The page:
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Book Clubbing


by Frank Herbert



Frank Herbert

Author Interview

About the Book

Set in the distant future amidst a feudal interstellar society in which noble houses, in control of individual planets, owe allegiance to the Padishah Emperor, Dune tells the story of young Paul Atreides, whose noble family accepts the stewardship of the desert planet Arrakis. As this planet is the only source of the "spice" melange, the most important and valuable substance in the universe, control of Arrakis is a coveted — and dangerous — undertaking. The story explores the multi-layered interactions of politics, religion, ecology, technology, and human emotion, as the forces of the empire confront each other in a struggle for the control of Arrakis and its "spice".

About the Author

Frank Patrick Herbert, Jr. (October 8, 1920 – February 11, 1986) was an American science fiction writer best known for the novel Dune and its five sequels. Though he became famous for science fiction, he was also a newspaper journalist, photographer, short story writer, book reviewer, ecological consultant and lecturer.

Discussion Questions

  1. The Bene Gesserit sure seem powerful—what with having more superpowers than the entire Justice League combined. But does Dune portray strong female characters beyond merely giving them superpowers? If yes, who? And why is her role important to the novel? If no, why not, and what does this say about the novel's gender politics?

  2. (Questions to consider while tackling the above: Do you see any female characters having or obtaining social, economic, political, or cultural power? Do any females have free will beyond what the male-centered society allows them?)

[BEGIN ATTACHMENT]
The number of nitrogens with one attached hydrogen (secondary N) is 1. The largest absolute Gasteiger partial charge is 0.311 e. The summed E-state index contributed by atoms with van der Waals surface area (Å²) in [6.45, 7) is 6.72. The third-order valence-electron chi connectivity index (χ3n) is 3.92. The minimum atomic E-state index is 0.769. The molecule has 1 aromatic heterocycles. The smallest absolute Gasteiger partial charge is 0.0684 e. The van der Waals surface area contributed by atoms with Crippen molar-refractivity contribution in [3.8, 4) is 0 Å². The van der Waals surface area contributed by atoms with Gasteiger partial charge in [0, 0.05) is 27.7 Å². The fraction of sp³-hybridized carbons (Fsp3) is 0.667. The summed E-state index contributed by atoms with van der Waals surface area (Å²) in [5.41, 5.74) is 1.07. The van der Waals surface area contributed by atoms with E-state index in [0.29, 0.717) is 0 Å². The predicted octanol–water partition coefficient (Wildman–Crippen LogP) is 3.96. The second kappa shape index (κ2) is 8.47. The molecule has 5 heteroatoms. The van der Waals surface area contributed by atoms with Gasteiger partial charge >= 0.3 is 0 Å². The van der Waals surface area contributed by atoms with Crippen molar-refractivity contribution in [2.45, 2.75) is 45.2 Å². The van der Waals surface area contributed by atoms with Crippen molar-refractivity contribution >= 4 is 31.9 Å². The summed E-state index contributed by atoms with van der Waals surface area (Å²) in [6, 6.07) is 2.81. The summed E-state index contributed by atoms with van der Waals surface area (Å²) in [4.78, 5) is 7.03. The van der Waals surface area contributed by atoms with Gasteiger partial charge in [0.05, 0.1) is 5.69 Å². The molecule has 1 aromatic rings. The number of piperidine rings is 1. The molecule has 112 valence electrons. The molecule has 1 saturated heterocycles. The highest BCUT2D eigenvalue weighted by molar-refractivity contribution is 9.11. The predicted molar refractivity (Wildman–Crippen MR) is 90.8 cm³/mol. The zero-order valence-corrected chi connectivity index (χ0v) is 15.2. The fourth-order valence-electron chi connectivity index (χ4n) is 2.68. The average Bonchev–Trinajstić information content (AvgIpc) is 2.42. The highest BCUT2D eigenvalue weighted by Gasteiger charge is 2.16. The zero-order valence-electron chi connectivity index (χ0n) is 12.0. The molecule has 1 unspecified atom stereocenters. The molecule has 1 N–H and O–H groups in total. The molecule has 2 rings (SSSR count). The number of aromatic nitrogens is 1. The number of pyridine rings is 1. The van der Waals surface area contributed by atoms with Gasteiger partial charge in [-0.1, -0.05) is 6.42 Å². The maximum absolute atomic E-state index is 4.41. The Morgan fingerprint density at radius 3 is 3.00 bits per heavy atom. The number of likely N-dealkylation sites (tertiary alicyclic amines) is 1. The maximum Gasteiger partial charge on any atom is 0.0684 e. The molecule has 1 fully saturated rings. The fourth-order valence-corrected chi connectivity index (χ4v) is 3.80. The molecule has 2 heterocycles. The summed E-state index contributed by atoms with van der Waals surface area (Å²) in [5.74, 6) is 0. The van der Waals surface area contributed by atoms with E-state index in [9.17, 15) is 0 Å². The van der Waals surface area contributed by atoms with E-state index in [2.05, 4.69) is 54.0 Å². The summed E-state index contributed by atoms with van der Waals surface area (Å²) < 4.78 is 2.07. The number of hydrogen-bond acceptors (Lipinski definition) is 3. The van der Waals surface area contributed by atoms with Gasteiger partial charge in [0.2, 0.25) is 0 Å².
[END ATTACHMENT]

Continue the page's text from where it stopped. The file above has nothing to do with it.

3. The Baron Harkonnen is the only character with homosexual tendencies. Why do you suppose that only this character is given such an orientation? Does this elaborate on any themes or politics in the novel for you? If so, what, and why? If not, why not?

  4. Dune is a novel obsessed with ecology, showing how nature shapes the lives of the organisms living in it. Pick an aspect of Arrakis that you feel better helps you understand part of our own ecology here on Earth. What is that aspect, and how does it help us understand our own ecology? What can we learn from it?

  5. Paul begins the story as a fifteen-year-old boy, but in both film adaptations, Paul is a young adult. Why do you think the film versions altered this aspect of the novel? How does the difference change the way we read the opening scene? The ending? How about the story as a whole?

  6. Why do you think Herbert chooses to create a universe where technology such as computers and basic communications devices (no television news?) don't exist? What thematic purpose does this serve in the novel? Why? Do you see this move weakening the novel in any way? Why or why not?


Awards, Nominations, etc.

  • Tied with Roger Zelazny's This Immortal for the Hugo Award in 1966
  • inaugural Nebula Award for Best Novel.
  • In 2003 was cited as the world's best-selling science fiction novel.